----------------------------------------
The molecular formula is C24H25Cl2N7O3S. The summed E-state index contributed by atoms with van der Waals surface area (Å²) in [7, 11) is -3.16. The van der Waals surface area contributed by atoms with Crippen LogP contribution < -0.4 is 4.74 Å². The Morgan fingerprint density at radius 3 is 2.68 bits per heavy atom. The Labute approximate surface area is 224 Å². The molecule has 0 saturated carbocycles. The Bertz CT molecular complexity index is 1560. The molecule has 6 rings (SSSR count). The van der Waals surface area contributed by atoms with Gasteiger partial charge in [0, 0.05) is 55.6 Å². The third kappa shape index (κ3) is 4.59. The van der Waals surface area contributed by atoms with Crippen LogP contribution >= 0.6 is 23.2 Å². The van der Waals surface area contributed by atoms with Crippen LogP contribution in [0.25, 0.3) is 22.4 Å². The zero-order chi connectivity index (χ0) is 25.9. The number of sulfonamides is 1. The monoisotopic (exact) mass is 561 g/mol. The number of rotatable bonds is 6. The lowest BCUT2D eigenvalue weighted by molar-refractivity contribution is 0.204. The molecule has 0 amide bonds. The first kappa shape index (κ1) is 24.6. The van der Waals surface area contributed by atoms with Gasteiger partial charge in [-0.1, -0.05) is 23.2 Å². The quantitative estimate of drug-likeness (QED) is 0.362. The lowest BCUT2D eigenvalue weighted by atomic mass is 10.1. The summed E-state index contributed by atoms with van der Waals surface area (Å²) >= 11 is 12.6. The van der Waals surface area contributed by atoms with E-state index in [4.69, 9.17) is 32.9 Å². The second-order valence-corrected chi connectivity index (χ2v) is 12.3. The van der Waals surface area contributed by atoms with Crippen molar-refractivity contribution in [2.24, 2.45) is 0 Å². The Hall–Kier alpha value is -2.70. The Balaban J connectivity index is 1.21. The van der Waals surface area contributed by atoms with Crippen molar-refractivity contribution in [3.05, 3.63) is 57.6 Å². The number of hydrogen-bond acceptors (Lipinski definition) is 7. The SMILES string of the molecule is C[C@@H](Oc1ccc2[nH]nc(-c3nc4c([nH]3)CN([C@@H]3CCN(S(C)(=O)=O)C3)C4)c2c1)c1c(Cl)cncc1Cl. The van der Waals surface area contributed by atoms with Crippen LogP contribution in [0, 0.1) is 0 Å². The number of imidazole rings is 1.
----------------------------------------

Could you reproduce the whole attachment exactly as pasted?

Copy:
The molecular formula is C24H25Cl2N7O3S. The summed E-state index contributed by atoms with van der Waals surface area (Å²) in [7, 11) is -3.16. The van der Waals surface area contributed by atoms with Crippen LogP contribution < -0.4 is 4.74 Å². The Morgan fingerprint density at radius 3 is 2.68 bits per heavy atom. The Labute approximate surface area is 224 Å². The molecule has 0 saturated carbocycles. The Bertz CT molecular complexity index is 1560. The molecule has 6 rings (SSSR count). The van der Waals surface area contributed by atoms with Gasteiger partial charge in [0, 0.05) is 55.6 Å². The third kappa shape index (κ3) is 4.59. The van der Waals surface area contributed by atoms with Crippen LogP contribution >= 0.6 is 23.2 Å². The van der Waals surface area contributed by atoms with Crippen LogP contribution in [0.25, 0.3) is 22.4 Å². The zero-order chi connectivity index (χ0) is 25.9. The number of sulfonamides is 1. The monoisotopic (exact) mass is 561 g/mol. The number of rotatable bonds is 6. The lowest BCUT2D eigenvalue weighted by molar-refractivity contribution is 0.204. The molecule has 0 amide bonds. The first kappa shape index (κ1) is 24.6. The van der Waals surface area contributed by atoms with Gasteiger partial charge in [-0.1, -0.05) is 23.2 Å². The quantitative estimate of drug-likeness (QED) is 0.362. The lowest BCUT2D eigenvalue weighted by atomic mass is 10.1. The summed E-state index contributed by atoms with van der Waals surface area (Å²) >= 11 is 12.6. The van der Waals surface area contributed by atoms with E-state index in [4.69, 9.17) is 32.9 Å². The second-order valence-corrected chi connectivity index (χ2v) is 12.3. The van der Waals surface area contributed by atoms with Crippen molar-refractivity contribution in [2.24, 2.45) is 0 Å². The Hall–Kier alpha value is -2.70. The Balaban J connectivity index is 1.21. The van der Waals surface area contributed by atoms with Crippen molar-refractivity contribution in [3.05, 3.63) is 57.6 Å². The number of hydrogen-bond acceptors (Lipinski definition) is 7. The SMILES string of the molecule is C[C@@H](Oc1ccc2[nH]nc(-c3nc4c([nH]3)CN([C@@H]3CCN(S(C)(=O)=O)C3)C4)c2c1)c1c(Cl)cncc1Cl. The van der Waals surface area contributed by atoms with Crippen LogP contribution in [0, 0.1) is 0 Å². The number of imidazole rings is 1.